during said alternate feeding step, after the feeding of one of the starting gases is terminated and before commencing the feeding of the other starting gas, evacuating said crystal formation treatment space to a pressure within a range of 10-2 torr to 10-5 Torr, wherein the time for evacuating the starting gases is within a range of 20 sec. to 3 min.
2. A crystal formation method according to claim 1, wherein the nucleation surface is formed by ion implantation and the element for giving the ions to be implanted is an element selected from the group II elements, the group III elements, the group V elements or the group VI elements.
Description

This application is a continuation, of application Ser. No. 07/690,324 filed Apr. 26, 1991, now abandoned, which is a continuation of application Ser. No. 07/234,751 filed Aug. 22, 1988, now abandoned.

BACKGROUND OF THE INVENTION

1. Field of the Invention

This invention relates to a method for forming a crystal to be used for electronic materials, etc. according to the gas phase method.

2. Related Background Art

In the crystal formation methods in recent years, the Atomic Layer Epitaxy method having the characteristics of good controllability of crystal growth capable of effecting film growth one atomic layer and also suppressing the growth temperature at a lower level has been proposed (Usui, Sunakawa, Jap. J. Appl. Phys. 25 (1986), 212).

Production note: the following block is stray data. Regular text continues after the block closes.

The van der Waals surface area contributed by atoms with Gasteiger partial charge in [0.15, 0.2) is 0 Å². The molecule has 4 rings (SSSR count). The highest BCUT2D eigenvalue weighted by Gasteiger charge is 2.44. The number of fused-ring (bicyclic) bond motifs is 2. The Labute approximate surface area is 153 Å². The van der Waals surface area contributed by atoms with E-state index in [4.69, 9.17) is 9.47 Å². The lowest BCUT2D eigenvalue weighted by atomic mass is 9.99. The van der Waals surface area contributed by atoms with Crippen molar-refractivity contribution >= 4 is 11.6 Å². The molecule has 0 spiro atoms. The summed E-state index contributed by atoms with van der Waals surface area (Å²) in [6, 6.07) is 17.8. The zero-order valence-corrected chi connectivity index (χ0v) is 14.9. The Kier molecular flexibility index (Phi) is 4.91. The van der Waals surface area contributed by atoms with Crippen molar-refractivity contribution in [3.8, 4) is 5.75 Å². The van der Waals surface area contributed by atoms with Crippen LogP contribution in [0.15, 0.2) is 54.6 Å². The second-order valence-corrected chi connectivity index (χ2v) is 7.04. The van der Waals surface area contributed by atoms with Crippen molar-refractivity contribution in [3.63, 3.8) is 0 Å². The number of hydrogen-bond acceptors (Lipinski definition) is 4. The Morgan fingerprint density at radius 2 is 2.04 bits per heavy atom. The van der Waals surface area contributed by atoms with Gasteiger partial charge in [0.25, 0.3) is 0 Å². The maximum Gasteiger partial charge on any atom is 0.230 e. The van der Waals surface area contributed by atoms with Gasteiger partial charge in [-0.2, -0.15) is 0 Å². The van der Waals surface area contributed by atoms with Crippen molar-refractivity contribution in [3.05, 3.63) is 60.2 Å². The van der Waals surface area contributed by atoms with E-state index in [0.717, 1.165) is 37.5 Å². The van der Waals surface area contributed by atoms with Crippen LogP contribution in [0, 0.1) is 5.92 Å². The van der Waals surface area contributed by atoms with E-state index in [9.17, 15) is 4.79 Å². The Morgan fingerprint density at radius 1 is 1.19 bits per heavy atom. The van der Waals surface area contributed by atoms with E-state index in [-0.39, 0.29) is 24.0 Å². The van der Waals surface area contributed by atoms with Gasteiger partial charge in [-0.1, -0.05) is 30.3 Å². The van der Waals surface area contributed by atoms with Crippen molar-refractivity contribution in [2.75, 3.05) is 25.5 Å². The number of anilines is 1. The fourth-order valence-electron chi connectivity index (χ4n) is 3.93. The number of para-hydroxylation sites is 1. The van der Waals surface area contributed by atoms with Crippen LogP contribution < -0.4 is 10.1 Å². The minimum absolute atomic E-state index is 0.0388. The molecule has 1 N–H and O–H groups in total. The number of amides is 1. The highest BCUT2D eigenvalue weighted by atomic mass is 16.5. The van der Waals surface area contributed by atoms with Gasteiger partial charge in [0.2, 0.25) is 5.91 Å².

This is a technique in which a thin film is grown by feeding alternately reactive starting gases without mixing and allowing them to react on the surface of a substrate.

However, the above Atomic Layer Epitaxy method must use a monocrystal substrate, and therefore the cost is high, and there is also involved the problem that enlargement of area can be done with difficulty.

On the other hand, the experimental results about selectivity for crystal formation on any desired substrate are described in Classen, J. Electrochem. Soc. Vol. 127, No. 1, January 1980, 194-202.

The contents described in the above literature include preparation of two kinds of substrate having the surface comprising a material (Si3 N4) on which formation of a film to be deposited can be easily done and the surface comprising a material (SiO2) on which formation of a film to be deposited can be difficultly done and confirmation on the trial basis of selectivity of formation of silicon crystal on those substrates.